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Northern Ireland Protocol discussions will not be renegotiation, says Sefcovic

Brexit minister David Frost is expected in Brussels tomorrow to meet Maros Sefcovic to discuss ways to break the deadlock.

The Port of Belfast Harbour
The Port of Belfast Harbour
Image: Liam McBurney via PA Images

Updated Oct 14th 2021, 8:10 PM

EUROPEAN COMMISSION VICE president Maros Sefcovic has said discussions around the Northern Ireland Protocol will not be a renegotiation.

The EC has laid out measures to slash 80% of regulatory checks and dramatically cut customs processes on the movement of goods, especially food and farming produce, between Britain and the island of Ireland.

The UK government welcomed the announcement, signalling it wants “intensive talks” to follow the EU’s proposals.

At the same time, however, a spokesman for the government said there have to be “significant changes” to the Northern Ireland Protocol in the Brexit Withdrawal Agreement if there is to be a “durable settlement”.

Brexit minister David Frost is expected in Brussels tomorrow to meet Sefcovic to discuss ways to break the deadlock.

Sefcovic spoke to Northern Ireland’s political leaders earlier today. Afterwards, he said he has no mandate to renegotiate the protocol.

“Now we should really do the last mile, work constructively with all the proposals we put on the table, put it finally to bed,” he told BBC Northern Ireland’s The View programme.

“I believe that we could be in the home stretch with our proposals on the table and as I said, let’s try to solve all these issues before Christmas because I think that would be the best Christmas gift we can give to the people of Northern Ireland.”

However, Sefcovic added: “I have no mandate to renegotiate the protocol … the withdrawal agreement, protocol and trade and cooperation agreement, we signed it, we ratified it, it’s international law and I think we should respect it.”

Earlier, speaking on BBC2’s Newsnight, EU ambassador Joao Vale de Almeida said Brussels has gone the “extra mile” and cannot go any further following yesterday’s proposals.

“We went to the limits of what we can do to address the problems of Northern Ireland because we care for Northern Ireland,” he said.

“These problems were caused by Brexit.”

He stressed that the EU cannot accede to a key British demand to remove the role of the European Court of Justice (ECJ) in overseeing the protocol.

“There is no single market without the European Court of Justice. It’s the referee of the single market,” he said.

Frost has previously said the role of European judges is something the UK cannot accept.

But in a sign that he may be willing to compromise, he told peers yesterday that he never used the term “red lines” in his negotiations.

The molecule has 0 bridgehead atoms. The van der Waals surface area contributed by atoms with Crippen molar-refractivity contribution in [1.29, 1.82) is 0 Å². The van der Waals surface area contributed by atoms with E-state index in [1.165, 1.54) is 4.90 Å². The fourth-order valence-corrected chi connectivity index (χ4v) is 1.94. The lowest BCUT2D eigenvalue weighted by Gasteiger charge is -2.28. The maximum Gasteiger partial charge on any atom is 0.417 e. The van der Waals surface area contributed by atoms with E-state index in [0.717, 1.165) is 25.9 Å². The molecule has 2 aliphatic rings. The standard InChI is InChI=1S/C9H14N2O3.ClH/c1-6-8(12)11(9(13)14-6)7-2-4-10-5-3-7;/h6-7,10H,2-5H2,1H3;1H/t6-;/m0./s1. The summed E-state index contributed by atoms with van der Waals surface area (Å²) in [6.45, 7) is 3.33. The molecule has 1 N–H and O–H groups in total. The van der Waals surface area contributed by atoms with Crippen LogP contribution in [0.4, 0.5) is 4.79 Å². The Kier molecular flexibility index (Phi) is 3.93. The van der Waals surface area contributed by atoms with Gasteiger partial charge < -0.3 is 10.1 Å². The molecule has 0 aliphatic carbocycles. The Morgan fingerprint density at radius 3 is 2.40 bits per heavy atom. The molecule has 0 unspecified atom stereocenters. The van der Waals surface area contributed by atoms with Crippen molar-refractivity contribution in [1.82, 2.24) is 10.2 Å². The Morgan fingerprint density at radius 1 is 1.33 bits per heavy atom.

Under the terms of the protocol, which was agreed by the UK and EU as part of the 2020 Withdrawal Agreement, the ECJ would be the final arbitrator in any future trade dispute between the two parties on the operation of the protocol.

The UK now wants to remove that provision and replace it with an independent arbitration process.

One option reported to be under consideration by Brussels is a reduced role for European judges.

The Times reported that under the plan, disputes would go to an independent arbitration panel, with the ECJ asked to interpret narrow matters of EU law as a last resort after dispute resolution has failed.

British cabinet minister Sajid Javid said ending the role of the ECJ is one of the key points.

The Health Secretary told Sky News: “Looking forward, there should not be a role for the European Court of Justice in any part of the UK and that includes Northern Ireland.

“I think it is an over-legalistic approach that the court has. Lord Frost has been really clear about this with the speech that he made this week. One of the most important issues is to end the role of the ECJ in Northern Ireland.”

The package of proposals already set out by the EU would remove the prospect of certain produce, including sausages, being banned from being shipped from Great Britain to Northern Ireland.

The EU plan also includes a 50% reduction in customs paperwork required to move products across the Irish Sea.

In return, the trading bloc has asked for safeguards to be implemented to provide extra assurances that products said to be destined for Northern Ireland do not end up crossing the Irish border.

These include labelling certain products to make it clear they are for sale in the UK only, and enhanced monitoring of supply chain movements and access to real-time trade flow information.

The EU plan amounts to a set of counter-proposals in response to a wish list of protocol reforms outlined by the UK Government in July.

The proposals from both sides are now set to form the basis of a new round of negotiations between Brussels and London in the weeks ahead.

The Northern Ireland Protocol was agreed by the UK and EU as a way to sidestep the major obstacle in the Brexit divorce talks – the Irish land border.

It achieved that by shifting regulatory and customs checks and processes to the Irish Sea.